May 31, 2011
NO MATTER how far Australia’s Oscar-winning actor Geoffrey Rush has roamed, he has always called Belvoir Street Theatre home.
And so it was last night when the co-star of The King’s Speech joined his friend and colleague Neil Armfield to launch the book 25 Belvoir Street, named after the unprepossessing address in Surry Hills of one of Australia’s most stoic, magical and liberating theatre companies.
Belvoir celebrated its 25th anniversary last year, at which time Armfield, its long-time artistic director, made his exit by revisiting one of its great successes of 1989, The Diary of a Madman. Rush’s film career owes much to his resourceful stage adventures in the modest brick theatre’s corner space that Armfield has called “the spine of an open book”.
Edited by the designer Robert Cousins, 25 Belvoir Street combines an impressive pictorial survey of numerous productions with essays about its precarious history, rough-and-ready rehearsal spaces, and a galvanising artistic vision that has sustained the company in the best and worst of times.
“In the winter of 1994, after a mercurial decade, Belvoir’s Company B teetered on the edge of insolvency,” Cousins says. “While Neil Armfield was rehearsing Hamlet in a cold, drafty church at the bottom of Darlinghurst, the staff at Belvoir agreed to go without pay to keep the doors of the theatre open . . . It seemed that Company B was always just one show away from financial ruin. For 10 years success and failure had chased each other’s tails.”
Today’s re-branded company headed by the designer Ralph Myers is on a secure footing but staff and artists take nothing for granted.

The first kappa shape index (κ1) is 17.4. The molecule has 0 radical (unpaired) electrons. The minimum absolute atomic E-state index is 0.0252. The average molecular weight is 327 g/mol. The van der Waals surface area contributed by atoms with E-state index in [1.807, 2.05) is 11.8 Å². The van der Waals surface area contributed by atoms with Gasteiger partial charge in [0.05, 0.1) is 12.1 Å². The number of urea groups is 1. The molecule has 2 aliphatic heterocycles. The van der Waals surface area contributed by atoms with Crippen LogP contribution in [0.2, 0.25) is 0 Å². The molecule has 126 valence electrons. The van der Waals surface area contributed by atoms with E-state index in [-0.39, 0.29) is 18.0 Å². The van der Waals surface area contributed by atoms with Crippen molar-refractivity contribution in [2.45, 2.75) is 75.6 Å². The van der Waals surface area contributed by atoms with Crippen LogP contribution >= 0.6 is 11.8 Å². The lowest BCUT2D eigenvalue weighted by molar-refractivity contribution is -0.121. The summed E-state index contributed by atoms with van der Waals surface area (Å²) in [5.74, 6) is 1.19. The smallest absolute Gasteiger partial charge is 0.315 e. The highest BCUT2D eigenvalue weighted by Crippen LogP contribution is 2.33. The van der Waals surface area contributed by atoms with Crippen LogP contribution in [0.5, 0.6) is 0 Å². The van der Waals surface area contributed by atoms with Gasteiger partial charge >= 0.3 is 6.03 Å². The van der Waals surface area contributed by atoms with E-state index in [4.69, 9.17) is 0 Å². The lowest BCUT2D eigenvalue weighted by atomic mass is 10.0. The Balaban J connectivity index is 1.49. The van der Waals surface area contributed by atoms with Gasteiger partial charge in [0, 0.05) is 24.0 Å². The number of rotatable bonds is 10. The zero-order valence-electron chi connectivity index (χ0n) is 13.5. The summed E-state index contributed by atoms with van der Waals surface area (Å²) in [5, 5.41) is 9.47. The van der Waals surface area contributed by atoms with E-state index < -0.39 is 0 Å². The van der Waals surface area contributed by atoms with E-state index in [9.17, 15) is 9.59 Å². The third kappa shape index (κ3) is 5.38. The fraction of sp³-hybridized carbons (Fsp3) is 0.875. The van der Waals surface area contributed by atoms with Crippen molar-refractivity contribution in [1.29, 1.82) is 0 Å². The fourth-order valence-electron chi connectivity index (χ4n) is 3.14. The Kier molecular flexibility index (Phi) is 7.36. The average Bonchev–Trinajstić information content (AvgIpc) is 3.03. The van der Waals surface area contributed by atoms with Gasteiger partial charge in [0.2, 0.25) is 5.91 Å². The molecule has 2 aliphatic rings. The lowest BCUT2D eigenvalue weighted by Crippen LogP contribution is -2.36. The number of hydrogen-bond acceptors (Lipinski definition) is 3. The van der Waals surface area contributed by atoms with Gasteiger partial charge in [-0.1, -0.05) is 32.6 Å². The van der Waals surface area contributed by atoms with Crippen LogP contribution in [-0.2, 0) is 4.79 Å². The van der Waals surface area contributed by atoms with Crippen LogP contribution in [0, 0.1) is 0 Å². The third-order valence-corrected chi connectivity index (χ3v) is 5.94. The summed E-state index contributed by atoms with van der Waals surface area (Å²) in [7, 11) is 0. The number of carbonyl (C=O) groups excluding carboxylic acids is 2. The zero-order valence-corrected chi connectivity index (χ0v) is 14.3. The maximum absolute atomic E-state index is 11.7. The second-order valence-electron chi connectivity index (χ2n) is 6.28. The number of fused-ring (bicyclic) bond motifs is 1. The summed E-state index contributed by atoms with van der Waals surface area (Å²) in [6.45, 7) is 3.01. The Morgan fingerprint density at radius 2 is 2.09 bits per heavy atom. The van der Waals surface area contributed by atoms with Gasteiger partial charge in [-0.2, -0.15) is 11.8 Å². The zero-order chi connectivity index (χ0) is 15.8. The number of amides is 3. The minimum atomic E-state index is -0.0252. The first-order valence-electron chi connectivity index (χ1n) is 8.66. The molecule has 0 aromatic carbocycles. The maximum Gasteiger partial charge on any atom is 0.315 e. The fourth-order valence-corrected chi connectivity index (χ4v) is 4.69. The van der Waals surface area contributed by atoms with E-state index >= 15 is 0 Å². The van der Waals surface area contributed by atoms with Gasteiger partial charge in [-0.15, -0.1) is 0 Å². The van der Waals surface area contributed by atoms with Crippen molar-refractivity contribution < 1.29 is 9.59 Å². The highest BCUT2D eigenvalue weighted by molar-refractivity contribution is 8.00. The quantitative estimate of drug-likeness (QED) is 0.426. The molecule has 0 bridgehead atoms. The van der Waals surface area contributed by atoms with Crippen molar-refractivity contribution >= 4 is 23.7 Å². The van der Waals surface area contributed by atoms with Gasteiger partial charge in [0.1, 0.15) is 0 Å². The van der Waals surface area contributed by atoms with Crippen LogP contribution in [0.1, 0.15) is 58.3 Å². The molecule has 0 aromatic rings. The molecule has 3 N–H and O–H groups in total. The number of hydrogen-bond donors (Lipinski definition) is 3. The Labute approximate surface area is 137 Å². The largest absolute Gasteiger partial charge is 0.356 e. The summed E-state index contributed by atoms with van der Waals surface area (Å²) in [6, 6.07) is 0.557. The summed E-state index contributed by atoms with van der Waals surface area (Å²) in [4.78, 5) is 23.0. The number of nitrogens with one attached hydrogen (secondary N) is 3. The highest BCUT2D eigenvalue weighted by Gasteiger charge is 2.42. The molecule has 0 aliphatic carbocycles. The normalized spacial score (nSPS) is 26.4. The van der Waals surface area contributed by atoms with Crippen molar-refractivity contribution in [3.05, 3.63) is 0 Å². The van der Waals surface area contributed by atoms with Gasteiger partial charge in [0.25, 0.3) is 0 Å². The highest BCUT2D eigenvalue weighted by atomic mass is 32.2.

Armfield’s final season reached an audience of 135,000 and posted a modest surplus of $64,000. The program included Tommy Murphy’s Gwen in Purgatory, Benedict Andrew’s version of Measure for Measure and a revival and tour of The Sapphires, featuring Casey Donovan.
The general manager, Brenna Hobson, said sponsorship and philanthropy had generated 17 per cent of total income last year. Student participation in workshops had increased three-fold since 2009.
Myers, the director Rhoda Roberts, the critic James Waites and the composer Alan John are among the book’s contributors who shed light on a pioneering, politically attuned, non-commercial entity that produced the landmark Cloudstreet, nurtured Australian actors, writers and designers, and gave indigenous artists a voice.
The Herald journalist and author David Marr sums it up: “Sydney loves a winner. Somewhere along the way Belvoir passed from being a Surry Hills upstart to an institution of the town . . . Labor loves the place; the Liberals have endowed it generously. Neither side has come to distrust Belvoir enough to dismiss what it’s about. The work has been too good, too rich, too unexpected.”